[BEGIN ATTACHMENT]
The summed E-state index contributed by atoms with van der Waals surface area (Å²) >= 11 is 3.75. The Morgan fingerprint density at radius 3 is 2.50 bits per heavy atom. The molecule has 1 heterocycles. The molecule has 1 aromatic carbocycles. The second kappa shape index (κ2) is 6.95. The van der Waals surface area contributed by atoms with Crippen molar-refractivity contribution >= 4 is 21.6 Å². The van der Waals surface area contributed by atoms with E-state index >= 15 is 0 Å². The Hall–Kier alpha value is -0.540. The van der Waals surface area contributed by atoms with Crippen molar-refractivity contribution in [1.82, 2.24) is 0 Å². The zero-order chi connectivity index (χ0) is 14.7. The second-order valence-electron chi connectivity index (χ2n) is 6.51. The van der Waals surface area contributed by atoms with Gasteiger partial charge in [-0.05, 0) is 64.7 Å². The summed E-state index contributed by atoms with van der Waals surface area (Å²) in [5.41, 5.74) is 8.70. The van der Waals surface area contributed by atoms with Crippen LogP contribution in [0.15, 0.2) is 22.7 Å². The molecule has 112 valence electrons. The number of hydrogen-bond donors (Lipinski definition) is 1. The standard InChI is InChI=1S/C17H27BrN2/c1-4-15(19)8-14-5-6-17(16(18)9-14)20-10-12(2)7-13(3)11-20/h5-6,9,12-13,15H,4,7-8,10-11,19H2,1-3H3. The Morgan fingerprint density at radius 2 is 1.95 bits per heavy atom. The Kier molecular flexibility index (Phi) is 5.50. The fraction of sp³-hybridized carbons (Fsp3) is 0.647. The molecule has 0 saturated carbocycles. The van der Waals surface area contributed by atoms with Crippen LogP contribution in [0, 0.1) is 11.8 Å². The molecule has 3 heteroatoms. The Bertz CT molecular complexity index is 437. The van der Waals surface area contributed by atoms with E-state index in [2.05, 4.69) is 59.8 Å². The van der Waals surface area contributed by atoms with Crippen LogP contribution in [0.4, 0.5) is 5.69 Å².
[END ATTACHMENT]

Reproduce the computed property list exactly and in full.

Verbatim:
The summed E-state index contributed by atoms with van der Waals surface area (Å²) >= 11 is 3.75. The Morgan fingerprint density at radius 3 is 2.50 bits per heavy atom. The molecule has 1 heterocycles. The molecule has 1 aromatic carbocycles. The second kappa shape index (κ2) is 6.95. The van der Waals surface area contributed by atoms with Crippen molar-refractivity contribution >= 4 is 21.6 Å². The van der Waals surface area contributed by atoms with E-state index >= 15 is 0 Å². The Hall–Kier alpha value is -0.540. The van der Waals surface area contributed by atoms with Crippen molar-refractivity contribution in [1.82, 2.24) is 0 Å². The zero-order chi connectivity index (χ0) is 14.7. The second-order valence-electron chi connectivity index (χ2n) is 6.51. The van der Waals surface area contributed by atoms with Gasteiger partial charge in [-0.05, 0) is 64.7 Å². The summed E-state index contributed by atoms with van der Waals surface area (Å²) in [5.41, 5.74) is 8.70. The van der Waals surface area contributed by atoms with Crippen LogP contribution in [0.15, 0.2) is 22.7 Å². The molecule has 112 valence electrons. The number of hydrogen-bond donors (Lipinski definition) is 1. The standard InChI is InChI=1S/C17H27BrN2/c1-4-15(19)8-14-5-6-17(16(18)9-14)20-10-12(2)7-13(3)11-20/h5-6,9,12-13,15H,4,7-8,10-11,19H2,1-3H3. The Morgan fingerprint density at radius 2 is 1.95 bits per heavy atom. The Kier molecular flexibility index (Phi) is 5.50. The fraction of sp³-hybridized carbons (Fsp3) is 0.647. The molecule has 0 saturated carbocycles. The van der Waals surface area contributed by atoms with Crippen LogP contribution in [0, 0.1) is 11.8 Å². The molecule has 3 heteroatoms. The Bertz CT molecular complexity index is 437. The van der Waals surface area contributed by atoms with E-state index in [2.05, 4.69) is 59.8 Å². The van der Waals surface area contributed by atoms with Crippen LogP contribution in [0.4, 0.5) is 5.69 Å².